***Audi went out with a bang, with the German manufacturer sweeping the weekend with pole, fastest race lap from Lucas Di Grassi, and a 1-2 finish in its final race in prototype competition. It marked Audi’s 107th win in major international sports car racing competition and its 16th in WEC history.
***WEC race director Eduardo Freitas gave a fitting tribute over the radio to teams on the formation lap (video above), which saw the pair of Audi R18s run in formation at the head of the field. “After 18 years, Audi has matured and is leaving home. As a family, we will wait for its return to endurance where it really belongs. From our side, thank you for everything,” Freitas said.
***In addition to Tom Kristensen and Allan McNish, who were in attendance on Saturday, former engineers Howden “H” Haynes and Leena Gade came to Bahrain to support the team in its final race. Dindo Capello, meanwhile, is expected to be at the track for today’s WEC Rookie Test, which will see the team complete its final official running.
***Newly crowned World Champions Neel Jani, Romain Dumas and Marc Lieb ended the year with only three podium finishes, including two wins, all achieved in the first three races. The trio’s double-points victory at the 24 Hours of Le Mans, aided by Toyota’s last-lap misfortunes in the race, was a pivotal factor in winning the World Championship.
***Remarkably, the No. 13 Rebellion Racing trio of Alexandre Imperatori, Dominik Kraihamer and Matheo Tuscher finished 7th in the Drivers’ World Championship, ahead of the No. 5 Toyota drivers. It marked the first time in series history that a LMP1 Privateer team has been classified ahead of a full-season LMP1 factory entrant.
— Mitch Evans (@mitchevans_) November 19, 2016
***Bahrain was also Mark Webber’s final race in professional competition, with a large contingent of supporters turning out, including Red Bull Racing’s Daniel Riccardo and Mitch Evans, two drivers that Webber has helped support through his career, not to mention Porsche co-driver, Kiwi Brendon Hartley.
****A unique strategy by Tequila Patron ESM, in its final WEC race, exposed the flawed driver rating system in LMP2, with its designated Am driver, Chris Cumming, having taken over the car for the final 1 hour and 15 minutes, the required minimum drive time for a Bronze/Silver-rated driver in class. Cumming dropped from the class lead to fourth at the finish.
***Cumming told Sportscar365 post-race that he struggled for grip in his race-ending double-stint, having used the tires he and Pipo Derani qualified on. LMP2 teams were allowed only four sets of tires for qualifying and the race.
***ESM shifts its focus back to IMSA next year, a decision that’s understood to be largely related to driver ratings. Team principals Scott Sharp and Ed Brown, who started the season as drivers in the team’s No. 31 Ligier JS P2 Nissan, were absent from the final three races of the year, electing to not even travel to the WEC events.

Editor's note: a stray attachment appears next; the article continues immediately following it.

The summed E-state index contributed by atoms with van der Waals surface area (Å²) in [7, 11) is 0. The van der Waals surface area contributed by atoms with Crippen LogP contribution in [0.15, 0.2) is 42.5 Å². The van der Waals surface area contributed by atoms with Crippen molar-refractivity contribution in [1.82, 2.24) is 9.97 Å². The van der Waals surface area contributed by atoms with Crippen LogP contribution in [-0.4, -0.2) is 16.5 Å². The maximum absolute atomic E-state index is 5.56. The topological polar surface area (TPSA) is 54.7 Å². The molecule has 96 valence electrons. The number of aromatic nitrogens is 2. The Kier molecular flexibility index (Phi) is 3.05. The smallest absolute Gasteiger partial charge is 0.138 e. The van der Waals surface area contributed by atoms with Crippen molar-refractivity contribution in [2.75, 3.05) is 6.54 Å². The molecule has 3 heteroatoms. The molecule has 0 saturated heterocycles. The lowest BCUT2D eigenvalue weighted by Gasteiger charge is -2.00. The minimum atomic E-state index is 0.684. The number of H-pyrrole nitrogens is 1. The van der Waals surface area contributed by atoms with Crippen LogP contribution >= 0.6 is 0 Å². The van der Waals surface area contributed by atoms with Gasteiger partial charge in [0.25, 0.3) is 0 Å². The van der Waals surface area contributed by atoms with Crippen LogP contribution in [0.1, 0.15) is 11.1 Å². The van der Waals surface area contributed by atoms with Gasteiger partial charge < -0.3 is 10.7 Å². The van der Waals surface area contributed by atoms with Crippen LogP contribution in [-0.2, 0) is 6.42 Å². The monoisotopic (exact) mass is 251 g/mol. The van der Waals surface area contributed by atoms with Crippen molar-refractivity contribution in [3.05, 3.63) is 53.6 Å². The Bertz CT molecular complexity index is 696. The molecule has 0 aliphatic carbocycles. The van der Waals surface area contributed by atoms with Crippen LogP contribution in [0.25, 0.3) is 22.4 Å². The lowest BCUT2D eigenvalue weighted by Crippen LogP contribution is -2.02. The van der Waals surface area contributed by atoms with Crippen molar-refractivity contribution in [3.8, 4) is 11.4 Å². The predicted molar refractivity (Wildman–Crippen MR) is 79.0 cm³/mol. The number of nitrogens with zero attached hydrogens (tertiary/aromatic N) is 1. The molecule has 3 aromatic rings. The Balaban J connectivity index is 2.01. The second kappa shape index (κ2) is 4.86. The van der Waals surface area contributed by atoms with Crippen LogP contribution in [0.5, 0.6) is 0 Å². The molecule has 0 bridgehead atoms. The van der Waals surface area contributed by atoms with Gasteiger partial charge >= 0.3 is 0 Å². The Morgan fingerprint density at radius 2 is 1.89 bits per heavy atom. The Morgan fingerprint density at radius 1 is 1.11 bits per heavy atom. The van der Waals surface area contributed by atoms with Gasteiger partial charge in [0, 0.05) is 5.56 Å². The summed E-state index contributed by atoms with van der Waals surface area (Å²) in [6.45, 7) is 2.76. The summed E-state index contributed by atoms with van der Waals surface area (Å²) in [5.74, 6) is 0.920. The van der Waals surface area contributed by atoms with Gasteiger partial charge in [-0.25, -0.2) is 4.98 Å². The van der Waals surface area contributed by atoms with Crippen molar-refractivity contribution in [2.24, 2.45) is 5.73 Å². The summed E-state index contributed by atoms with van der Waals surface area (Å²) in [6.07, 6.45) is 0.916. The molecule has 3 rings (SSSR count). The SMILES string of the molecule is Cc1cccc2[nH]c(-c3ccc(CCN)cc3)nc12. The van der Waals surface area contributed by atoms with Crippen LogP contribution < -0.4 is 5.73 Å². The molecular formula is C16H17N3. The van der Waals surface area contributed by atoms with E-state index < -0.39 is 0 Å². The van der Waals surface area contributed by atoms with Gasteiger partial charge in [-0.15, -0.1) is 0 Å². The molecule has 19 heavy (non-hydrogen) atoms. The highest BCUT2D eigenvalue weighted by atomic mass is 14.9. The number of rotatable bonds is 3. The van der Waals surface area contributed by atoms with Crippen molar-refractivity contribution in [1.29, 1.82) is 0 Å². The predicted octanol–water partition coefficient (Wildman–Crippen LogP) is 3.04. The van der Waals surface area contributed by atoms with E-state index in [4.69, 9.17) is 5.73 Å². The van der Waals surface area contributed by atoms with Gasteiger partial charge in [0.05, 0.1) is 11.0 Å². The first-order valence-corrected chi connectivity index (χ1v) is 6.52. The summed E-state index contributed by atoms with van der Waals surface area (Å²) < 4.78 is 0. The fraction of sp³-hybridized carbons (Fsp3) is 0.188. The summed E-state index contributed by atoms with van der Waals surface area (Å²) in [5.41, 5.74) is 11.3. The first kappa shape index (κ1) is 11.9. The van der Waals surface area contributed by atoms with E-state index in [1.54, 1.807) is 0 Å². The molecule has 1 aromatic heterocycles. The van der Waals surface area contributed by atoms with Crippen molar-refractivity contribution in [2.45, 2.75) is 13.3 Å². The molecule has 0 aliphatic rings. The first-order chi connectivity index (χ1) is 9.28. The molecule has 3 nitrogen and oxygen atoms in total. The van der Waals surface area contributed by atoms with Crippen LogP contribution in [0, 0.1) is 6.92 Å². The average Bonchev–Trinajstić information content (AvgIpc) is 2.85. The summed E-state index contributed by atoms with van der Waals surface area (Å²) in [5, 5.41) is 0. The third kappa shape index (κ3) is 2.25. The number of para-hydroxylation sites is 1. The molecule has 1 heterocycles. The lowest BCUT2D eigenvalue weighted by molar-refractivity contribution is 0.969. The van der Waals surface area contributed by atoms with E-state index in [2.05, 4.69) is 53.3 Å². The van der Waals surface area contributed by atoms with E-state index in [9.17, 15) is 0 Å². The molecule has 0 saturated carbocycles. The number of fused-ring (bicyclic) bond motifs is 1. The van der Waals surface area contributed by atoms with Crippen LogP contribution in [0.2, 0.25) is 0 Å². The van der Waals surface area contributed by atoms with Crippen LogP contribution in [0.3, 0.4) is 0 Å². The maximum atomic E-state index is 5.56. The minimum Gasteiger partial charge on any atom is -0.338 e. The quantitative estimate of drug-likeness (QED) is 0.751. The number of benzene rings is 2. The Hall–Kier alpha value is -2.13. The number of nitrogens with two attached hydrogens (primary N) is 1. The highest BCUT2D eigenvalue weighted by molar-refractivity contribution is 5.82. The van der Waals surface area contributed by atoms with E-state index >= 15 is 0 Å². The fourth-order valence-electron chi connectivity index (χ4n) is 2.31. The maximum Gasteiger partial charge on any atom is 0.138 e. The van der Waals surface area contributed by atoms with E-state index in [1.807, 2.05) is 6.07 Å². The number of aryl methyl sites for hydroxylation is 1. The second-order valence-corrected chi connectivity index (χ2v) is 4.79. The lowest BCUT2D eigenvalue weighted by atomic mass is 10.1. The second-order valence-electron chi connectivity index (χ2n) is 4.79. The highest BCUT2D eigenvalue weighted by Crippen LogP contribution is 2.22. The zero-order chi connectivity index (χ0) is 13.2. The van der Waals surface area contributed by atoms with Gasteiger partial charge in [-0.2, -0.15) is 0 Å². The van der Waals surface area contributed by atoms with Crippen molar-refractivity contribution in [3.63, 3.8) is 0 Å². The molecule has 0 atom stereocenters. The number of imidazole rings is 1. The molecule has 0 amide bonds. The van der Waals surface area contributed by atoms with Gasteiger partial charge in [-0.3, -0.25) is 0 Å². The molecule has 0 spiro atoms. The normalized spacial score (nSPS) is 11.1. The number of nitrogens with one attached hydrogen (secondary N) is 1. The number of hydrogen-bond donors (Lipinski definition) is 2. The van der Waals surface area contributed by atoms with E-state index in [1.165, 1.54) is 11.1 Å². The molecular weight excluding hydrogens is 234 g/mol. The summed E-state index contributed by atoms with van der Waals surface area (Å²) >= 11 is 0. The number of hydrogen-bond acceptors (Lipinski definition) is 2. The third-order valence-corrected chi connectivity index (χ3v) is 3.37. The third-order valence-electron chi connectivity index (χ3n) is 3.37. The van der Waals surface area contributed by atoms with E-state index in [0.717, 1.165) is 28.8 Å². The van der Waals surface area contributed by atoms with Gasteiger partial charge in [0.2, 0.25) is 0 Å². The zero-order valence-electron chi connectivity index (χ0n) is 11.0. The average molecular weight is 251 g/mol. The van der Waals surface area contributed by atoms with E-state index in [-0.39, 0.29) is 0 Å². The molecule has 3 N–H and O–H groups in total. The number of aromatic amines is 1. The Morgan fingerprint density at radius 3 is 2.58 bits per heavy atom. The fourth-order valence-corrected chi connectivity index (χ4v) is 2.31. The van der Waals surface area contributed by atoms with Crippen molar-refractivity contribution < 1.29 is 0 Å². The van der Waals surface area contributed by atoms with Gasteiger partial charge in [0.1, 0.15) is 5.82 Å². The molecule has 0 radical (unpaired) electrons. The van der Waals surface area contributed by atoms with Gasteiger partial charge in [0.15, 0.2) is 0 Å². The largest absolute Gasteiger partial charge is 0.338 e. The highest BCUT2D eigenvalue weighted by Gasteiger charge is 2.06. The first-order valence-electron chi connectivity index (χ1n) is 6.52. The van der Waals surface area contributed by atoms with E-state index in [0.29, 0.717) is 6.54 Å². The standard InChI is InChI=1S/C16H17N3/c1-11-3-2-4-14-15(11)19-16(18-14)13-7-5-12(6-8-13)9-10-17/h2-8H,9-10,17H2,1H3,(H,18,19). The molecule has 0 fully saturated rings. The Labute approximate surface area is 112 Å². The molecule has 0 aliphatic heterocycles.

***While Aston Martin Racing took home the drivers and team titles in GTE-Pro, the British manufacturer’s No. 98 Vantage GTE dropped out in the third hour with engine failure, dashing its slim hopes of the GTE-Am title. “It wasn’t our day. The team has done a good job. Unfortunately we couldn’t get it done,” Paul Dalla Lana said.
***Brake issues dashed hopes of a podium finish for the No. 50 Larbre Competition Corvette C7.R. Ricky Taylor starred early, leading the GTE-Am class in the opening hour before suffering a mysterious braking issue that engaged the brakes on separate occasions for both he and co-driver Pierre Ragues.
***Saturday’s race was not only the final outing for Audi and Mark Webber, but potentially a number of other cars as well in the WEC, including the Rebellion R-One (LMP1), nearly the entire LMP2 field (as new regulations will be introduced next year), plus the Ferrari F458 Italia GT, which is unlikely to return to GTE-Am next year.
***Porsche LMP1 team principal Andreas Seidl told Sportscar365 they will roll out its 2017-spec Porsche 919 Hybrid in two steps, with a first endurance run planned for next month with most of the 2017 components and the full car running for the first time in February. Seidl said they expect a “good step forward” despite some limitations in having opted for the same monocoque design.
***ACO Sporting Director Vincent Beaumesnil said he doesn’t expect LMP2 speeds to be reduced next year, despite some initial concerns about the possible drivability for inexperienced gentlemen drivers. “All the gentleman drivers I know that tested the car are happy,” Beaumesnil told Sportscar365. “For sure, it’s a faster car so this car will be for very good gentlemen drivers.”